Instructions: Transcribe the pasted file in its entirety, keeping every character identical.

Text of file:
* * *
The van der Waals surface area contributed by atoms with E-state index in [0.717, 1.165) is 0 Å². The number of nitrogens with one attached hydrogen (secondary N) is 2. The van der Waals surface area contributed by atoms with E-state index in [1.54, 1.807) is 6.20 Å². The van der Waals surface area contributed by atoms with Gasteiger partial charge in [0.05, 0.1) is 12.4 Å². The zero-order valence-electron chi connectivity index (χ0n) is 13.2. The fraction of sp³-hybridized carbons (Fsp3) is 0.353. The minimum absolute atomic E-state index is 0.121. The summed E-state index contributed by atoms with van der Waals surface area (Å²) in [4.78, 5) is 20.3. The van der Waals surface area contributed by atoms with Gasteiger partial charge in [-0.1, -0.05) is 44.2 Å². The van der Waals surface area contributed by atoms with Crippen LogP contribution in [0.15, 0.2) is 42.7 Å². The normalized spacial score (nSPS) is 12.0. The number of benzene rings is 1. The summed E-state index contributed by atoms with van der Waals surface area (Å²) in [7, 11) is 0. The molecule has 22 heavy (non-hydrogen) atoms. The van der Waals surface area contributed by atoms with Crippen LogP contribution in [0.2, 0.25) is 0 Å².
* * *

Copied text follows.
The van der Waals surface area contributed by atoms with E-state index in [0.717, 1.165) is 0 Å². The number of nitrogens with one attached hydrogen (secondary N) is 2. The van der Waals surface area contributed by atoms with E-state index in [1.54, 1.807) is 6.20 Å². The van der Waals surface area contributed by atoms with Gasteiger partial charge in [0.05, 0.1) is 12.4 Å². The zero-order valence-electron chi connectivity index (χ0n) is 13.2. The fraction of sp³-hybridized carbons (Fsp3) is 0.353. The minimum absolute atomic E-state index is 0.121. The summed E-state index contributed by atoms with van der Waals surface area (Å²) in [4.78, 5) is 20.3. The van der Waals surface area contributed by atoms with Gasteiger partial charge in [-0.1, -0.05) is 44.2 Å². The van der Waals surface area contributed by atoms with Crippen LogP contribution in [0.15, 0.2) is 42.7 Å². The normalized spacial score (nSPS) is 12.0. The number of benzene rings is 1. The summed E-state index contributed by atoms with van der Waals surface area (Å²) in [7, 11) is 0. The molecule has 22 heavy (non-hydrogen) atoms. The van der Waals surface area contributed by atoms with Crippen LogP contribution in [0.2, 0.25) is 0 Å².